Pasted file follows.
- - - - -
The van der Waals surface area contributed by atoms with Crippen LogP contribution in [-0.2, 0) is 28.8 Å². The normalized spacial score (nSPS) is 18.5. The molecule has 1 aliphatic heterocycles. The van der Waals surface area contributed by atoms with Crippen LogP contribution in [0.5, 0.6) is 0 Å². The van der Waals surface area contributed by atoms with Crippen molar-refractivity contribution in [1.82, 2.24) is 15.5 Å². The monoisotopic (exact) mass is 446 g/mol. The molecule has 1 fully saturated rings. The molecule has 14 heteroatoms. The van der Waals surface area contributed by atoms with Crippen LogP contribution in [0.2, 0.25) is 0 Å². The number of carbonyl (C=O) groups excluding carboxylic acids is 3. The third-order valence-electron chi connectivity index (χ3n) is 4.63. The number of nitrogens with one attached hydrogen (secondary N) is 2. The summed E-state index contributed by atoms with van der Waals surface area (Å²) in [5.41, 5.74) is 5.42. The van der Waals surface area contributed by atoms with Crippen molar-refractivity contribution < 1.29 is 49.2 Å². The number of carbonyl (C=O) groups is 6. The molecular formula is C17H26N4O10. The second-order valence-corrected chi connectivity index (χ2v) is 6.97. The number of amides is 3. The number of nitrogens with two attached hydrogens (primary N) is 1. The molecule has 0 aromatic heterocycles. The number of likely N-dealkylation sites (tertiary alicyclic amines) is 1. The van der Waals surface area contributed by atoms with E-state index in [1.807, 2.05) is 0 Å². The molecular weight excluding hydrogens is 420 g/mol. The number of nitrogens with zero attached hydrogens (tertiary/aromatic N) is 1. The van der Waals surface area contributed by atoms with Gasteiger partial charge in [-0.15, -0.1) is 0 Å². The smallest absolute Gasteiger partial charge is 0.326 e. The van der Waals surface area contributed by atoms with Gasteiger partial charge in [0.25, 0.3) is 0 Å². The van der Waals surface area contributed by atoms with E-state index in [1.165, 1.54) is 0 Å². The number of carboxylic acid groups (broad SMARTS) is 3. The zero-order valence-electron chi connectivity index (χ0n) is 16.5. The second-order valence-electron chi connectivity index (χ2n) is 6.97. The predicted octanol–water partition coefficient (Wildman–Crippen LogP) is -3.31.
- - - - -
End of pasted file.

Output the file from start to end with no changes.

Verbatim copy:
The van der Waals surface area contributed by atoms with Crippen LogP contribution in [-0.2, 0) is 28.8 Å². The normalized spacial score (nSPS) is 18.5. The molecule has 1 aliphatic heterocycles. The van der Waals surface area contributed by atoms with Crippen LogP contribution in [0.5, 0.6) is 0 Å². The van der Waals surface area contributed by atoms with Crippen molar-refractivity contribution in [1.82, 2.24) is 15.5 Å². The monoisotopic (exact) mass is 446 g/mol. The molecule has 1 fully saturated rings. The molecule has 14 heteroatoms. The van der Waals surface area contributed by atoms with Crippen LogP contribution in [0.2, 0.25) is 0 Å². The number of carbonyl (C=O) groups excluding carboxylic acids is 3. The third-order valence-electron chi connectivity index (χ3n) is 4.63. The number of nitrogens with one attached hydrogen (secondary N) is 2. The summed E-state index contributed by atoms with van der Waals surface area (Å²) in [5.41, 5.74) is 5.42. The van der Waals surface area contributed by atoms with Crippen molar-refractivity contribution < 1.29 is 49.2 Å². The number of carbonyl (C=O) groups is 6. The molecular formula is C17H26N4O10. The second-order valence-corrected chi connectivity index (χ2v) is 6.97. The number of amides is 3. The number of nitrogens with two attached hydrogens (primary N) is 1. The molecule has 0 aromatic heterocycles. The number of likely N-dealkylation sites (tertiary alicyclic amines) is 1. The van der Waals surface area contributed by atoms with E-state index in [1.807, 2.05) is 0 Å². The molecular weight excluding hydrogens is 420 g/mol. The number of nitrogens with zero attached hydrogens (tertiary/aromatic N) is 1. The van der Waals surface area contributed by atoms with Gasteiger partial charge in [-0.15, -0.1) is 0 Å². The smallest absolute Gasteiger partial charge is 0.326 e. The van der Waals surface area contributed by atoms with Gasteiger partial charge in [0.25, 0.3) is 0 Å². The van der Waals surface area contributed by atoms with E-state index in [1.165, 1.54) is 0 Å². The number of carboxylic acid groups (broad SMARTS) is 3. The zero-order valence-electron chi connectivity index (χ0n) is 16.5. The second-order valence-electron chi connectivity index (χ2n) is 6.97. The predicted octanol–water partition coefficient (Wildman–Crippen LogP) is -3.31.